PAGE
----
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RE: Is the ontology structure stored seamlessly with its data?

From: Luciano, Joanne S. <jluciano@mitre.org>
Date: Mon, 1 Oct 2007 12:54:21 -0400
Message-ID: <15980774D41B1A47A8D9DFF1452DF064014DCACF@IMCSRV3.MITRE.ORG>
To: "Michael Schneider" <schneid@fzi.de>, "Emanuele D'Arrigo" <manu3d@gmail.com>
Cc: "Semantic Web Interest Group" <semantic-web@w3.org>, "public-owl-dev-request@w3.org" <public-owl-dev@w3.org>

Can anyone suggest a non-Jena / non-Java alternative?

And for RDF (without OWL) also?  

Thanks,
Joanne 

>-----Original Message-----
>From: public-owl-dev-request@w3.org 
>[mailto:public-owl-dev-request@w3.org] On Behalf Of Michael Schneider
>Sent: Wednesday, September 26, 2007 1:37 PM
>To: Emanuele D'Arrigo
>Cc: Semantic Web Interest Group; public-owl-dev-request@w3.org
>Subject: RE: Is the ontology structure stored seamlessly with its
data?
>
>
>Hi, Emanuele!
>
>Emanuele D'Arrigo wrote at September 26, 2007:
>
>>Another thing that is not quite clear in my mind right now is this:
>>are the sets of triplets describing the class and property
hierarchies
>>of an ontology normally stored seamlessly alongside the data that
>>is classified and characterized by those classes and properties?
>
>With OWL, for which an RDF mapping exists, this is technically
possible
>without a problem. And when you, for instance, use JENA [1], a 
>well known
>RDF framework for Java, you generally /work/ with ontology 
>based knowledge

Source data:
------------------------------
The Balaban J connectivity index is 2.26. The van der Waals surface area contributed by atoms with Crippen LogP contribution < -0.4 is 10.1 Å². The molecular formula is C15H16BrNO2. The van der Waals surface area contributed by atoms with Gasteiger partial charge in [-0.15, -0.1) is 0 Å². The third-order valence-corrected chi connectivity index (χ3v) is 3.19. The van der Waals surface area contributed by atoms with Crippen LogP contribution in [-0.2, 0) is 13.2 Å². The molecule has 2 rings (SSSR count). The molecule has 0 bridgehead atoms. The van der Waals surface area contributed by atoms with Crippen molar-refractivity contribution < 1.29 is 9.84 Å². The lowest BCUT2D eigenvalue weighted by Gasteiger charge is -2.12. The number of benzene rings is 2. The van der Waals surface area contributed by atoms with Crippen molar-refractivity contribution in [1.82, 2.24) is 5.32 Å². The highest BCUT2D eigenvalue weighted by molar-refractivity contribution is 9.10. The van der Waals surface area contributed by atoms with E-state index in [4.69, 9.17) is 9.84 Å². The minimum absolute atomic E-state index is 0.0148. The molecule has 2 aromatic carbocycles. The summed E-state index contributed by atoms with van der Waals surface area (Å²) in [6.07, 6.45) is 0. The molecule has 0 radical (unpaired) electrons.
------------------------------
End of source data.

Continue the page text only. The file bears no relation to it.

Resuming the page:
>bases in such a way (at least in principle). 
>
>With JENA, you typically build a view to your knowledge base in the
>following way:   
>
>  1) Create a so called "Model", which is empty at the beginning
>
>  2) Read into this Model the RDF statements representing the 
>axioms of your
>OWL ontology
>
>  3) Read into this Model the RDF statements of your knowledge base
>
>A "Model" in Jena represents an RDF graph, i.e. a set of RDF 
>triples. Now,
>as long as you use a pure "Model", this only gives you a view to the
>combined set of RDF triples, which come from both your OWL 
>ontology and your
>knowledge base. But if you instead use an "OntModel" (which stands for
>"Ontology Model"), you get an extended view to your RDF graph: 
>Suddenly, you
>have additional API functionality to access all your OWL classes and
>properties, and the (explicit) sub-relationships between them (and
many
>other ontology specific features). The magic behind this is that the
>OntModel internally separates out all those triple subsets within the
>combind RDF graph, which are RDF mappings for OWL axioms. 
>
>So this is the situation (or at least a possible and perfectly working
>situation), when you /work/ with knowledge data. This does 
>not, however,
>mean that you should also /store/ ontological and assertional 
>data together
>in the same RDF graph. I think, in most cases it will be a 
>better strategy
>to have them separately stored. Then, you can easily reuse the 
>ontology for
>different knowledge bases, and combine them /on the fly/, 
>whenever you want
>to work with them.
>
>Cheers,
>Michael
>
>[1] http://jena.sourceforge.net/ (JENA project page)
>
>--
>Dipl.-Inform. Michael Schneider
>FZI Forschungszentrum Informatik Karlsruhe
>Abtl. Information Process Engineering (IPE)
>Tel  : +49-721-9654-726
>Fax  : +49-721-9654-727
>Email: Michael.Schneider@fzi.de
>Web  : http://www.fzi.de/ipe/eng/mitarbeiter.php?id=555
>
>FZI Forschungszentrum Informatik an der Universität Karlsruhe
>Haid-und-Neu-Str. 10-14, D-76131 Karlsruhe
>Tel.: +49-721-9654-0, Fax: +49-721-9654-959
>Stiftung des bürgerlichen Rechts
>Az: 14-0563.1 Regierungspräsidium Karlsruhe
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Studer
>Vorsitzender des Kuratoriums: Ministerialdirigent Günther Leßnerkraus
>
>
Received on Monday, 1 October 2007 16:54:52 GMT

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